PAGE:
Mistaken Identity

 

The Mistaken Identity Project was birthed out of the dissatisfaction of young people with the way they felt the media continually misrepresented them. In discussion with young people, we developed an idea for a digital photography project, to expose media myths and negative portrayals of young people in Longsight and to show young people as they see themselves. This idea became the foundation of a successful funding application to Mediabox, which grew into the project, which young people called "Mistaken Identity".

 

Working in three separate peer groups, the 20 young people started with the creative concept process… writing, drawing and exploring ideas of the possible themes, issues and images they wanted to create. They then moved on to think about how they could translate their personal ideas and issues into pictorial form, using storyboarding. From here they organised themselves and delegated responsibilities, thinking about the locations and props needed to portray their images. The young people were taught how to use a Digital SLR camera by a professional photographer, before staging and capturing their photos. These were immediately transferred to a laptop on location, so the young people could see how their images appeared on screen and could make any necessary adjustments out on the shoot. Later they reviewed their images again on a large screen desktop computer and made selections as to which photographs to edit for their final prints. The young people then learned and applied the skills of photoshop image editing to their photographs. The final edits were printed, framed and exhibited in a local venue.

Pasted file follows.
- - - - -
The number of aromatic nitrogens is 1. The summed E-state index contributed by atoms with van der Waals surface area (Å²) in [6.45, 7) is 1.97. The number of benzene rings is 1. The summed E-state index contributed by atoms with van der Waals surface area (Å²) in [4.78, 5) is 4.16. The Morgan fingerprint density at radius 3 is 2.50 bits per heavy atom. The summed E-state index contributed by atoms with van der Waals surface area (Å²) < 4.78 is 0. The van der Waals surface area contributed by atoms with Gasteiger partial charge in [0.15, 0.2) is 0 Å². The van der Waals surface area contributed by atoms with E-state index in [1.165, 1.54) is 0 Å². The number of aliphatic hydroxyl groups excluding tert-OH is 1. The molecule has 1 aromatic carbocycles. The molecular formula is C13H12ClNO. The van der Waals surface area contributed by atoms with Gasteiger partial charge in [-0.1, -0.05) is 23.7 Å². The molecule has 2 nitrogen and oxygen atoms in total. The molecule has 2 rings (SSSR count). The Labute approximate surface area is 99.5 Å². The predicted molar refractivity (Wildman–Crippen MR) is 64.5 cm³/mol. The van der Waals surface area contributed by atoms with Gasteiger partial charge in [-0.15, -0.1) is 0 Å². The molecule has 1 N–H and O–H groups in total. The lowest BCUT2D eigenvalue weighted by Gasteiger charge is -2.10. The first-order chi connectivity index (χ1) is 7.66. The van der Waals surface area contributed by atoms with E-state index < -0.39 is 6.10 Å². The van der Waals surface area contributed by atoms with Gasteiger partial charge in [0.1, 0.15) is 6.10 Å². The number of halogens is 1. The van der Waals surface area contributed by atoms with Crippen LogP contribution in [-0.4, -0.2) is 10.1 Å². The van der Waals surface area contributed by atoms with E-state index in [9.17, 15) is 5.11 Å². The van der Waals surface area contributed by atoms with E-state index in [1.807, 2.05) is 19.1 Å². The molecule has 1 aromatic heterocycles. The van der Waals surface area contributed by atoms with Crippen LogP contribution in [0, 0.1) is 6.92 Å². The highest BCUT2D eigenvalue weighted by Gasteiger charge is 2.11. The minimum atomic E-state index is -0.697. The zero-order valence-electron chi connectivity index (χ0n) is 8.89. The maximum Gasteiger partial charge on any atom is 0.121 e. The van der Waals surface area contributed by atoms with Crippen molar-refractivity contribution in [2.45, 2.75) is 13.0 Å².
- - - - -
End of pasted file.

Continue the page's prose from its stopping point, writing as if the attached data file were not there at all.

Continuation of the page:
The young people also recorded an audio commentary on their pictures to explain the thinking and process behind them, which was made into an audio DVD and put together with a collection of the finished images in book form. We also had the images printed as a series of postcards. 

The Photographic Art Exhibition was held in the heart of the Ardwick community, and the Lord Mayor, Cllr Mavis Smitheman attended the launch along with other dignitaries, local people and families. All were impressed with the transformation of the local venue into an ‘Art Gallery’, but were most of all impressed with the young people and their arresting images.

 

From the success of the exhibition, one young man gained photographic employment to cover the GMEC Awards at the Hilton, whilst the rest of the participants were invited to attend this event as guests. Other photographic work has since been offered to two of the artists.

As a result of the local exhibition, in September 2009 Corridor Manchester sponsored a week long exhibition, plus a launch event for Mistaken Identity at the URBIS Art Gallery in Manchester City Centre. This was an amazing opportunity to further showcase the young people’s work to a wider audience.  

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